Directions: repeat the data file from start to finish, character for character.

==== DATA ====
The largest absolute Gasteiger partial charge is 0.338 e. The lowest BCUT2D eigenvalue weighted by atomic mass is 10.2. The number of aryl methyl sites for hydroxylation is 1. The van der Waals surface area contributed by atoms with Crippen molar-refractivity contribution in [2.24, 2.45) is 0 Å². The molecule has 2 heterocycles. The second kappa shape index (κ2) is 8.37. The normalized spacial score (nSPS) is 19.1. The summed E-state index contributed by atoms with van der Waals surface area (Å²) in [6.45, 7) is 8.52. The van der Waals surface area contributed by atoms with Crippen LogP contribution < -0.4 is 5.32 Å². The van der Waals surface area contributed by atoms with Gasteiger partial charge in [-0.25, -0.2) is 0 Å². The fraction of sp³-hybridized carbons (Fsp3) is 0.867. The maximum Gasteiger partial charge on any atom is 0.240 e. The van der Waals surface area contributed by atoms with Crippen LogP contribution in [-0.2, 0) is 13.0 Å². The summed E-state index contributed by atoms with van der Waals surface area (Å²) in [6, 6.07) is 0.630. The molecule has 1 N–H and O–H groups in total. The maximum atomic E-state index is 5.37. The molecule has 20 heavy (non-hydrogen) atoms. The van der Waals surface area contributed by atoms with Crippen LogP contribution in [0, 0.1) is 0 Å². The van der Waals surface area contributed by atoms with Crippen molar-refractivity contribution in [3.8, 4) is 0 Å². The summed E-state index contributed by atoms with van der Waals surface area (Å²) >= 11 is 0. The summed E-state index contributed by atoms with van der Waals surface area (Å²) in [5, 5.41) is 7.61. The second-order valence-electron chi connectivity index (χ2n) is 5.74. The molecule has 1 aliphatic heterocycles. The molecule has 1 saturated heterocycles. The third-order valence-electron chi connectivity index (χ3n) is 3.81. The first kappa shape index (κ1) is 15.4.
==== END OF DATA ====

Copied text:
The largest absolute Gasteiger partial charge is 0.338 e. The lowest BCUT2D eigenvalue weighted by atomic mass is 10.2. The number of aryl methyl sites for hydroxylation is 1. The van der Waals surface area contributed by atoms with Crippen molar-refractivity contribution in [2.24, 2.45) is 0 Å². The molecule has 2 heterocycles. The second kappa shape index (κ2) is 8.37. The normalized spacial score (nSPS) is 19.1. The summed E-state index contributed by atoms with van der Waals surface area (Å²) in [6.45, 7) is 8.52. The van der Waals surface area contributed by atoms with Crippen LogP contribution < -0.4 is 5.32 Å². The van der Waals surface area contributed by atoms with Gasteiger partial charge in [-0.25, -0.2) is 0 Å². The fraction of sp³-hybridized carbons (Fsp3) is 0.867. The maximum Gasteiger partial charge on any atom is 0.240 e. The van der Waals surface area contributed by atoms with Crippen LogP contribution in [-0.2, 0) is 13.0 Å². The summed E-state index contributed by atoms with van der Waals surface area (Å²) in [6, 6.07) is 0.630. The molecule has 1 N–H and O–H groups in total. The maximum atomic E-state index is 5.37. The molecule has 20 heavy (non-hydrogen) atoms. The van der Waals surface area contributed by atoms with Crippen LogP contribution in [0, 0.1) is 0 Å². The van der Waals surface area contributed by atoms with Crippen molar-refractivity contribution in [3.8, 4) is 0 Å². The summed E-state index contributed by atoms with van der Waals surface area (Å²) >= 11 is 0. The summed E-state index contributed by atoms with van der Waals surface area (Å²) in [5, 5.41) is 7.61. The second-order valence-electron chi connectivity index (χ2n) is 5.74. The molecule has 1 aliphatic heterocycles. The molecule has 1 saturated heterocycles. The third-order valence-electron chi connectivity index (χ3n) is 3.81. The first kappa shape index (κ1) is 15.4.